2. Members of both parties appear more hesitant to compromise after the experiences of 2010 and 2011. While one might imagine that the effects of the debt limit debate on financial markets and the economy, and the related US credit rating downgrade would lead lawmakers to seek an earlier compromise this year, this does not appear to be the case. Some Democratic lawmakers have indicated that they regret agreeing to extend the 2001/2003 tax cuts in their entirety in late 2010, and have implied they will oppose the next extension more strongly. Likewise, several Republican lawmakers have recently said that they regret agreeing to the Budget Control Act enacted in August to raise the debt limit. Now that the consequences of the sequester enacted as part of the BCA are coming into focus, members of both parties are likely to be wary of "triggers" meant to enforce whatever agreement that might be reached later this year.
  3. In certain scenarios, both parties perceive upside from allowing the fiscal cliff to hit. Senator Murray pointed out in her comments earlier this week that one political advantage of letting the tax cuts expire is that it would allow Congress to focus on debating how large of a "tax cut" should be enacted next year, since taxes would have already risen, rather than debating how large of a "tax increase" should be adopted. In a scenario in which Republican Presidential Candidate Mitt Romney were to win the presidential election and Republicans took a small majority in the Senate, Republican lawmakers may be inclined to let current fiscal policies lapse at least temporarily until the election results have taken effect in January.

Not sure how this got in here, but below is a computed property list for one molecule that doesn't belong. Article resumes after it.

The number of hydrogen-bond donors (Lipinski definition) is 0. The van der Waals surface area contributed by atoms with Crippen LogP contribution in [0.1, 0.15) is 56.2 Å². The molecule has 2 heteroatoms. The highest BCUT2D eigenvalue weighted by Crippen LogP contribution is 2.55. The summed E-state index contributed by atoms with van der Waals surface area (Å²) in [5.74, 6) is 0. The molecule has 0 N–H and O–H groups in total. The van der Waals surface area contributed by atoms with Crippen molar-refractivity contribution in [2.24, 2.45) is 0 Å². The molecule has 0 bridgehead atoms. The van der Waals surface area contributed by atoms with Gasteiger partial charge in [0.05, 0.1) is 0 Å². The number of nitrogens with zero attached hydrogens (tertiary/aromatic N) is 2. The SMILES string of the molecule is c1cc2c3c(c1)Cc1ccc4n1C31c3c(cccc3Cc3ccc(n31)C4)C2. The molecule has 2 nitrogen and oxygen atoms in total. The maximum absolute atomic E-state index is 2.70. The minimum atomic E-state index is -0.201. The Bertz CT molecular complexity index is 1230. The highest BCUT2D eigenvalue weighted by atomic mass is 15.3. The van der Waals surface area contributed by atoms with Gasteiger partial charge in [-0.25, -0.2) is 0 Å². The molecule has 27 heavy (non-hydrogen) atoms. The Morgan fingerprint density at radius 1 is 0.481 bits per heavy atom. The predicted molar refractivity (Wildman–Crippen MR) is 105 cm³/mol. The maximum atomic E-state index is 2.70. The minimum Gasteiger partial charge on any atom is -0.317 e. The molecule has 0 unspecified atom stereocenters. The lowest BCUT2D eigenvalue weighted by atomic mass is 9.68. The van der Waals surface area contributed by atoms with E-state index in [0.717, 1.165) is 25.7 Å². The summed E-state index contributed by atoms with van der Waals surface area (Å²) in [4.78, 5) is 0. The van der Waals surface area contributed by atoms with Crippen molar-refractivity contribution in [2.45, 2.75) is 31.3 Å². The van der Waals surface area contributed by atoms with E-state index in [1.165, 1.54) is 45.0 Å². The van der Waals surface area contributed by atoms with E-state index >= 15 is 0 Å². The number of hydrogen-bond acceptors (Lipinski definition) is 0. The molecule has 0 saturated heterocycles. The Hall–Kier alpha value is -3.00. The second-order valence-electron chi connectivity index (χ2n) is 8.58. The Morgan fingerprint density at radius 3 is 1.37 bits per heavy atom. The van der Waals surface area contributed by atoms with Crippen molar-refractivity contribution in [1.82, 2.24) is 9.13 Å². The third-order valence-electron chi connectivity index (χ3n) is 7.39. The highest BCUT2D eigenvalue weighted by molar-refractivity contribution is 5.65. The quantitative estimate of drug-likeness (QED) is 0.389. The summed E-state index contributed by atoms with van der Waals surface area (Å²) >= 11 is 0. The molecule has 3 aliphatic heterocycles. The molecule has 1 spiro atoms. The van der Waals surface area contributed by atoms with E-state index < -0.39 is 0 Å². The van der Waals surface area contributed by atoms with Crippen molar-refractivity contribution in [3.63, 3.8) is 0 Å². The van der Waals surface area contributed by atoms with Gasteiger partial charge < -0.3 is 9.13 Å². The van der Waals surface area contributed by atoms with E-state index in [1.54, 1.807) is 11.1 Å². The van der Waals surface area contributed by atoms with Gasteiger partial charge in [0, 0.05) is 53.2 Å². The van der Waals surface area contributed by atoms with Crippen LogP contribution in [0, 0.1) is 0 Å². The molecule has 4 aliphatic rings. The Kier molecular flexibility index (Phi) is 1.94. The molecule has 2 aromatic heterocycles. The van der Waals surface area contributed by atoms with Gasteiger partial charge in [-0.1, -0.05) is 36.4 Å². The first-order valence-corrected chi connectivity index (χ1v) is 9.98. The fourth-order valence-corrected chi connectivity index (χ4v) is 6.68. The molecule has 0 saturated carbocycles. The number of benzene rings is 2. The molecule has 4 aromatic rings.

For these reasons, it appears likely over the next few months that uncertainty regarding the outcome will persist and will probably increase. While there are only anecdotal reports of concern regarding the fiscal cliff weighing on investment decisions--the Fed's Beige Book, released this afternoon, included a few--over the next several months the risks around the year-end fiscal situation seem likely to weigh on public and market sentiment more heavily, particularly as the election nears and political rhetoric escalates.

Given these challenges, why do we think Congress will ultimately reach an agreement? Mainly because we do not believe that either political party will want to run the risk of imposing such a large amount of fiscal restraint, given the negative economic consequences that it would have. Beyond the economic reasons for wanting to avoid this, it simply is not clear who would be blamed for letting these policies lapse and we suspect that politicians in both parties will view the political risks--in addition to the economic risks--associated with letting the fiscal cliff take effect to be too great. Finally, most of these policies have been extended at least once before, and some have been extended several times. Since a short-term extension is possible and could be enacted explicitly as a means to reach a broader fiscal agreement in mid-2013, this would seem to be a less risky means of resolving the issue, while preserving whatever political advantages either party believes it has.

Comment viewing options

Select your preferred way to display the comments and click "Save settings" to activate your changes.